'Learn To Listen' is an old style Ramones thrash filtered through heavy hair metal and the entire nineteen eighties, 'Can't Get You Outta My Mind' has melody, but is kind of ponderous. 'Ignorance Is Bliss' is so dumb it beggars belief, but that's a good thing. The album sounds natural, it doesn't sound either over or under produced. 'Come Back Baby' tries to introduce a little romance into the proceedings, something missing from many a Ramones album previous to this. Building on this is the delight of 'Merry Christmas I Don't Want To Fight'. Oh, so many divorces and fights occur during christmas. Social commentary??? Probably not, lol.

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    Mondo Bizzaro 8 ( 1992 )
    Censorshit / The Job That Ate My Brain / Poison Heart / Anxiety / Strength To Endure / It's Gonna Be Alright / Take It As It Comes / Main Man / Tomorrow She Goes Away / I Won't Let It Happen / Cabbies On Crack / Heidi Is A Headcase / Touring

    A new bass player and a return to basics ensures that 'Mondo Bizzaro' passes by very pleasantly indeed. The band sound refreshed. There's something here for long-term fans and for fans then newly converted. By now, they were the legendary ramones, you know? And, 'Mondo Bizzaro' doesn't disappoint. Every one of the first three songs are very good ramones songs, from the pure punk of the opener, through to the fun thrash through 'The Job That Ate My Brain' through to the ( slightly ) more measured 'Poison Heart'. 'Anxiety' opens with fun punk drums, moves on to darker riffing guitars. The vocals and lyrics are classic in classic Ramones traddition. All is well. 'Strength To Endure' is a song the entire band must have felt something, whilst singing. Well, they did endure. They endured. They never went all 80s, never went all synthetic. Whilst there were inevitably changes, The Ramones always were and always shall be, The Ramones. 'It's Gonna Be Alright' wraps up the first half of the album with more flurries of drums and guitars and more classic sounding Ramones vocal hooks. Sigh.

    'It's Gonna Be Alright' and the scary sounding goth vocal that is a feature of 'Take It As It Comes' both get 'side two' for vinyl freaks, off to a good start. You wonder why the vocal for 'Take It As It Comes' sounds a little scary? Look at the writing credits. Well, when the very Doors sounding organ sound comes floating through and the vocal tries to ape Mr Jim Morrison, you no longer have to wonder. Yeah, great cover, great cover!! Inevitably for a Ramones album containing a lot of classic sounding Ramones tunes, it can get a little wearying if not all of the songs are stellar. 'Main Main' and 'Tomorrow She Goes Away' in particular do nothing for me, so thank god for the sweet guitars and melodies and decent vocal that is 'I Won't Let It Happen'. Thank goodness for the daft but entertaining 'Cabbies On Crack', but more so, 'Heidi Is A Headcase'. And, that's about it bar the closing 'Touring' which sounds so very late seventies, with the Ramones harmonies and all, "rock n roll" in the lyrics - that you may just do a double turn. Still, isn't this what everybody wanted? The Ramones to sound like they did way back when?? It sounds good to me. Sounds like their best since 'Pleasant Dreams' to me.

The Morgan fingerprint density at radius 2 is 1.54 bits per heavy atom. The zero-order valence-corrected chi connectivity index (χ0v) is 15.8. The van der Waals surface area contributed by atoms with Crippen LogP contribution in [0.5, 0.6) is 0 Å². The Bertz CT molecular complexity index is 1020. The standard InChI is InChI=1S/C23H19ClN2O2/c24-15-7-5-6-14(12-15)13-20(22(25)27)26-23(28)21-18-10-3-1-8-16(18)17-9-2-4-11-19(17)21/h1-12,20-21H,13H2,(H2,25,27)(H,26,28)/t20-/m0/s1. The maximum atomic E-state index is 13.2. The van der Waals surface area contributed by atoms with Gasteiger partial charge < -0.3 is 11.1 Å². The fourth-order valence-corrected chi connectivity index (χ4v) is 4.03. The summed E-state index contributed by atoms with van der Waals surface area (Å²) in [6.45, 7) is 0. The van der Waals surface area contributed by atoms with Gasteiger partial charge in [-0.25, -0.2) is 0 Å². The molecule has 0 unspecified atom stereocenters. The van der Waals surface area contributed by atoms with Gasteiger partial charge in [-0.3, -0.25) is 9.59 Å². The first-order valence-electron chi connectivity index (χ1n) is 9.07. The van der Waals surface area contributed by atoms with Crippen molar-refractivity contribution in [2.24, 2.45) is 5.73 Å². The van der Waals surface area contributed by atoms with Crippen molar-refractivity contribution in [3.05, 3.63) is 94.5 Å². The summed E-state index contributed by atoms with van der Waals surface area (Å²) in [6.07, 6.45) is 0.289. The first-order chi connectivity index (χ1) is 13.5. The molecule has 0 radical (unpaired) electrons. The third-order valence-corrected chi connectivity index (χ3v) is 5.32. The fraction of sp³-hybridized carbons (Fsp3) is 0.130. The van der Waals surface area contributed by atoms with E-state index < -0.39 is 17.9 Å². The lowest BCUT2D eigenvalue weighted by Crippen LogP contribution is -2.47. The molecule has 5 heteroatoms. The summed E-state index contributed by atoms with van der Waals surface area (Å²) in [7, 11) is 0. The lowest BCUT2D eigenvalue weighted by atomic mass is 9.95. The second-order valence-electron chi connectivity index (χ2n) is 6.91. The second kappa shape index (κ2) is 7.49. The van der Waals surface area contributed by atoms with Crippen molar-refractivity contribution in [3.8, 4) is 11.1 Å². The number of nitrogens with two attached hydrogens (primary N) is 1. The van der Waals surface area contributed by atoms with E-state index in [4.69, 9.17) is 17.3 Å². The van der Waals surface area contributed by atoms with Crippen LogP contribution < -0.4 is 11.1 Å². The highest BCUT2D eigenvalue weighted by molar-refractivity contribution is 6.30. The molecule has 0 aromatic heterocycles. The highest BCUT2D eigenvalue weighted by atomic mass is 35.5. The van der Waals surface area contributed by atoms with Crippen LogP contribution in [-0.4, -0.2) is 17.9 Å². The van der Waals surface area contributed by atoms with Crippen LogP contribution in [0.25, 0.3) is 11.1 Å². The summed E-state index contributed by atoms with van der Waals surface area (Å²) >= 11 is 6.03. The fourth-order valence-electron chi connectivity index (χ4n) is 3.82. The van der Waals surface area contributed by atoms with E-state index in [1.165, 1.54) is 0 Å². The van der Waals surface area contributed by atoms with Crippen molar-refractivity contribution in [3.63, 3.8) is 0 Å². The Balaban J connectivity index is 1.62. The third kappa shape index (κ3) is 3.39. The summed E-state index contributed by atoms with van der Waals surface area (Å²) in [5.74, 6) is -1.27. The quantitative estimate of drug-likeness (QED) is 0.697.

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    Acid Eaters 4 ( 1993 )
    Journey To The Center Of The Mind / Substitute / Out Of Time / The Shape Of Things To Come / Somebody To Love / When I Was Young / 7 And 7 Is / My Back Pages / Can't Seem To Make You Mine / Have You Ever Seen The Rain? / I Can't Control Myself / Surf City

    I don't really care who it is, I don't generally like albums of cover versions. However well done they are, unless they are done in such an extraordinary way, the versions of the songs transcend the originals. Here, The Ramones make a bunch of songs sound like The Ramones and a bunch of more well known songs sound like a generic Ramones inspired punk band covering songs The Ramones would probably like. In the middle of playing this album, I got bored and put on 'End Of The Century' instead. You know? That's being unfair, I realise, but this album is throwaway. Fun, yeah. But, it means nothing. We all already knew The Ramones influences, an album such as this arrived too late. Maybe they should have released a covers album after 'End Of The Century', you know? You do know that much revilied in certain quarters Spector produced Ramones album remains to this day their best selling album by far, don't you? Not that that means anything, of course. Anyway, it's always a joy to hear The Who's 'Substitute' performed by practically anybody, as long as Tom Jones or Robbie Williams don't decide to cover it, of course.